Richard joins Ryan Doyle and Jay Michaels of the NewsTalk 1010 afternoon show The Rush for Booze and Reviews! Today he talks about how Mick Jagger singlehandedly made the Tequila Sunrise a staple on drink menus everywhere. Then they talk about “Dune” and “The Harder They Fall,” now playing in theatres.
This week on the Richard Crouse Show Podcast: Remember “The Safety Dance”? Of course you do. The Men Without Hats song was a worldwide hit in 1982 and earned them a Grammy nomination but it didn’t end there. It has since been covered by everyone from “Weird Al” Yankovic to the cast of Glee to a recent version by Angel Olsen.
The song’s writer and lead singer, Ivan Doroschuk, joins me today from his home on Vancouver Island to talk about some new music and a reimagination of his biggest hit.
Men Without Hats have just released “Again (Part 1),” a five-song EP featuring covers of The Tragically Hip, Lou Reed, The Rolling Stones and Mott the Hoople, along with an all-new version of the group’s signature hit “The Safety Dance,” now called “No Friends of Mine.”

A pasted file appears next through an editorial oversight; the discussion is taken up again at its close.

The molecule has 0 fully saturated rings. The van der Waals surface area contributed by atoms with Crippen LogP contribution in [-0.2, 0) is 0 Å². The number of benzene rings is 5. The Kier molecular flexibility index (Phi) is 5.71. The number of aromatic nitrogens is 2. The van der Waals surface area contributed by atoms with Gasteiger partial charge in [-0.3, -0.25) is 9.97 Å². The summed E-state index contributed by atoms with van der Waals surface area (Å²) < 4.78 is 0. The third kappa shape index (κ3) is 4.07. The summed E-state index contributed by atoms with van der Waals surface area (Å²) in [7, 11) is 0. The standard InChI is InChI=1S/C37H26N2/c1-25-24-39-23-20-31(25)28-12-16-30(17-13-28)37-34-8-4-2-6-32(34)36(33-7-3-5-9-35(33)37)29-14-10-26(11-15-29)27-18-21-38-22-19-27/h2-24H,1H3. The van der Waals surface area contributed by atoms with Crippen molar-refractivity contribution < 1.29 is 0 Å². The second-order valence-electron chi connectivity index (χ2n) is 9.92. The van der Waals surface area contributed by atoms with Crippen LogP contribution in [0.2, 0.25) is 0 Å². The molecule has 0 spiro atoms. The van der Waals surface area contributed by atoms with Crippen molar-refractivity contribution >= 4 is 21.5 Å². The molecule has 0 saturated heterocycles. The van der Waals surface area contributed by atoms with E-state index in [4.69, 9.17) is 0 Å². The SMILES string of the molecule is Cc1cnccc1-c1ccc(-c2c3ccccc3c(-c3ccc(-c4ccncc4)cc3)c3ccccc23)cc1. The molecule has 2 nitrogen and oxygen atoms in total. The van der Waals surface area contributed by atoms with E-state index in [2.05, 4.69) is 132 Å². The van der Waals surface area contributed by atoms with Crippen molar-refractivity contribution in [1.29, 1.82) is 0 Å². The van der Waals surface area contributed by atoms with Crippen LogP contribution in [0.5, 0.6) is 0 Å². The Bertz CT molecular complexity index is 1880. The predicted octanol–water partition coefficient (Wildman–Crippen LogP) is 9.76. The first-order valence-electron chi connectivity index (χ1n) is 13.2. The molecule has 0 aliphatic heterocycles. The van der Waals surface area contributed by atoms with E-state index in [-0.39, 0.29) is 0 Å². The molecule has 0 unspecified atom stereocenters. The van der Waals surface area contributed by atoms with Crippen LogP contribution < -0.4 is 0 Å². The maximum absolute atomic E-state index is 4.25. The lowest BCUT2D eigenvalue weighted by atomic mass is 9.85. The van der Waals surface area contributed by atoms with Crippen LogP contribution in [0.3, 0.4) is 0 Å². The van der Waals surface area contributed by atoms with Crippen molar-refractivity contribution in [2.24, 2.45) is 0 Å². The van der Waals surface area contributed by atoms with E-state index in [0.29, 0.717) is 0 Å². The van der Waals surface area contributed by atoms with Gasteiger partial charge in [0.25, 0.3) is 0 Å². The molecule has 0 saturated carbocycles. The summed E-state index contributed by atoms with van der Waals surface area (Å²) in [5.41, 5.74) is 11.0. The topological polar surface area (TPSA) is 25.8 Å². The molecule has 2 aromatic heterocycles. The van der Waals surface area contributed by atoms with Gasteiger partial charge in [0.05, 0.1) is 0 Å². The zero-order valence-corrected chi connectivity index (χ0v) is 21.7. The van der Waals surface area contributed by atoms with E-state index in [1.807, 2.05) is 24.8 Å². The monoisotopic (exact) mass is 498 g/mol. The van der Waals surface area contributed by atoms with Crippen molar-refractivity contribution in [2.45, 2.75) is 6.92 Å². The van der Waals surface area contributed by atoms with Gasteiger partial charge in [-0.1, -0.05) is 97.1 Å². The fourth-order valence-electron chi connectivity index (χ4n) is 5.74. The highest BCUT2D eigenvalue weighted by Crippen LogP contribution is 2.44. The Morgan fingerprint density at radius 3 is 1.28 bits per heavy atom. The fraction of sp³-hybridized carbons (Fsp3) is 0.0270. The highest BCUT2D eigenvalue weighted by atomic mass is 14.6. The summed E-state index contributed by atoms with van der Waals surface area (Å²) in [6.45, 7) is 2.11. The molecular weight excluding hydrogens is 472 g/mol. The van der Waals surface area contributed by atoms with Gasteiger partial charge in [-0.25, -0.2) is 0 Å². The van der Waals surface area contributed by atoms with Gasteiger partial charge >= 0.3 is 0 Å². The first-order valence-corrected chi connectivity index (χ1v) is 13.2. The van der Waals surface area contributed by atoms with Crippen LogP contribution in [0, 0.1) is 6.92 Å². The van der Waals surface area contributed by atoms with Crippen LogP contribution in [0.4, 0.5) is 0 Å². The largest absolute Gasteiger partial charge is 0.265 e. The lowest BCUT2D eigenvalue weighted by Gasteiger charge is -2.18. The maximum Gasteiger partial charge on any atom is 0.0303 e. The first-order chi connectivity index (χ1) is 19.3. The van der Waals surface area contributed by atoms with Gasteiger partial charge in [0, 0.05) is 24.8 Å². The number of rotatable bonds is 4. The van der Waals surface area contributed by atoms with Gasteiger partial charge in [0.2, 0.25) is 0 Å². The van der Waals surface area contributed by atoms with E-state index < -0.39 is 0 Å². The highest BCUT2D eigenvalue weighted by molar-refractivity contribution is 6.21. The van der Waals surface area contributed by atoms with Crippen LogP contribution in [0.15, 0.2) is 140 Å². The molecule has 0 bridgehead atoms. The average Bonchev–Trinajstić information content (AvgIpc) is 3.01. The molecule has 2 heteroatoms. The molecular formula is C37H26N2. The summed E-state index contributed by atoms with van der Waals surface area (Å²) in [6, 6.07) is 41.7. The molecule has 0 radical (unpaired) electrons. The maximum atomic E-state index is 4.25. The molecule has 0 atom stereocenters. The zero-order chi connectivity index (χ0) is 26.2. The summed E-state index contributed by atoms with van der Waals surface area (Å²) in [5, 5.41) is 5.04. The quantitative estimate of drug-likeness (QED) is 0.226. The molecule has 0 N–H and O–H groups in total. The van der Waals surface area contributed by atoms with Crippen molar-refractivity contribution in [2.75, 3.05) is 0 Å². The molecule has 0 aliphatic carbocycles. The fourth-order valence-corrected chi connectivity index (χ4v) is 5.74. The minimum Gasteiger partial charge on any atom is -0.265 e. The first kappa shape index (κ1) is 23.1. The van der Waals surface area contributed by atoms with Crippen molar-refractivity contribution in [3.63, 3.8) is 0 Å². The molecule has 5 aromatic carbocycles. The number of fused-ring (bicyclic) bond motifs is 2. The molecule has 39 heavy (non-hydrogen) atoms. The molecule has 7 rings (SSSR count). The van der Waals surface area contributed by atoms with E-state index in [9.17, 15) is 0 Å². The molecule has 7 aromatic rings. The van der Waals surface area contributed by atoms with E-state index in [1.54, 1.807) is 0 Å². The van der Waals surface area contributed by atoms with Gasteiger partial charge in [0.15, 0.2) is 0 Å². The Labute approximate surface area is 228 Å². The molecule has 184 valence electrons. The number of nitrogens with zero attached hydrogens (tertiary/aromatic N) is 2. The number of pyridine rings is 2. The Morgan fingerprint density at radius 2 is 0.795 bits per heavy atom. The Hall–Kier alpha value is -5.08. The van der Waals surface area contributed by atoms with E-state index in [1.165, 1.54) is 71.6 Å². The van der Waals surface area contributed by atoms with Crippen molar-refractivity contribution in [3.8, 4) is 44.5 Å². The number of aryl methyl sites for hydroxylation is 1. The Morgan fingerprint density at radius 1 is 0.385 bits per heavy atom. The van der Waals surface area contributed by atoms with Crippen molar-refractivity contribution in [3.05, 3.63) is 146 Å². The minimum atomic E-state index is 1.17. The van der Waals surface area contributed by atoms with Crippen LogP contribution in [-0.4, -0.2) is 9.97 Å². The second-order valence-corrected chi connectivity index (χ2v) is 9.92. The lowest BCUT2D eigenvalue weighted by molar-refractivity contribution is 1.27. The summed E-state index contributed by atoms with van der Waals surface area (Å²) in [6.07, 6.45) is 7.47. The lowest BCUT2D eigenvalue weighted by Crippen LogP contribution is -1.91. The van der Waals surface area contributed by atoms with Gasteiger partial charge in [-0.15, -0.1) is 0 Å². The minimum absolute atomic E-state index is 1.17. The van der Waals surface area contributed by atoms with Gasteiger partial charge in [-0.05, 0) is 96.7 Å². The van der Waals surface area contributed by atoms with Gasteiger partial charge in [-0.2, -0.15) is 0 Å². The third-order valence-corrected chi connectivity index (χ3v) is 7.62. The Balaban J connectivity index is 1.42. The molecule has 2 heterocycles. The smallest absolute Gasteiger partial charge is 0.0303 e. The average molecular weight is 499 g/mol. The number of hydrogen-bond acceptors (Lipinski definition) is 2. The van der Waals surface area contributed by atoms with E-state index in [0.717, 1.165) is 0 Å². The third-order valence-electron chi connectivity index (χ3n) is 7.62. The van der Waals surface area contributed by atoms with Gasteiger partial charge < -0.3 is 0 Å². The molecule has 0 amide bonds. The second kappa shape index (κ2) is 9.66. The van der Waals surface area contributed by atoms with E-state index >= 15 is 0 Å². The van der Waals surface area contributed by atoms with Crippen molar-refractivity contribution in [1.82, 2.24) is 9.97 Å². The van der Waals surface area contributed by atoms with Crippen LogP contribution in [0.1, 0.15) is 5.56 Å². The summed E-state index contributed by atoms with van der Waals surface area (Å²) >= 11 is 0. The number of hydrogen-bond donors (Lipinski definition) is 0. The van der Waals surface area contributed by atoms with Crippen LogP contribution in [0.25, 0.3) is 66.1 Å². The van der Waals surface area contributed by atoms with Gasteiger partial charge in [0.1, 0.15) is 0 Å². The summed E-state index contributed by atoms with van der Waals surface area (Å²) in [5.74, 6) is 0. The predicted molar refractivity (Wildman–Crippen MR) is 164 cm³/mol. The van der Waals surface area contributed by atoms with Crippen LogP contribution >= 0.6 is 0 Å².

Then we meet Emm Gryner. She is a Canadian musician and vocal coach. David Bowie named Emm as one of his two favourite Canadian acts. U2 frontman Bono named her song “Almighty Love” as one of six songs that he wished he had written.
Gryner toured in David Bowie’s band, singing and playing keyboards, and appears on the recordings Bowie at the Beeb and Glastonbury 2000. Emm helped make the first music video in outer space with Chris Hadfield and is now the author of a new book called “The Healing Power of Singing: Raise Your Voice, Change Your Life: What Touring With David Bowie, Single Parenting And Ditching The Music Business Taught Me In 25 Easy Steps.”
Each week on the nationally syndicated Richard Crouse Show, Canada’s most recognized movie critic brings together some of the most interesting and opinionated people from the movies, television and music to put a fresh spin on news from the world of lifestyle and pop-culture. Tune into this show to hear in-depth interviews with actors and directors, to find out what’s going on behind the scenes of your favourite shows and movies and get a new take on current trends. Recent guests include Ethan Hawke, director Brad Bird, comedian Gilbert Gottfried, Eric Roberts, Brian Henson, Jonathan Goldsmith a.k.a. “The most interesting man in the world,” and best selling author Linwood Barclay.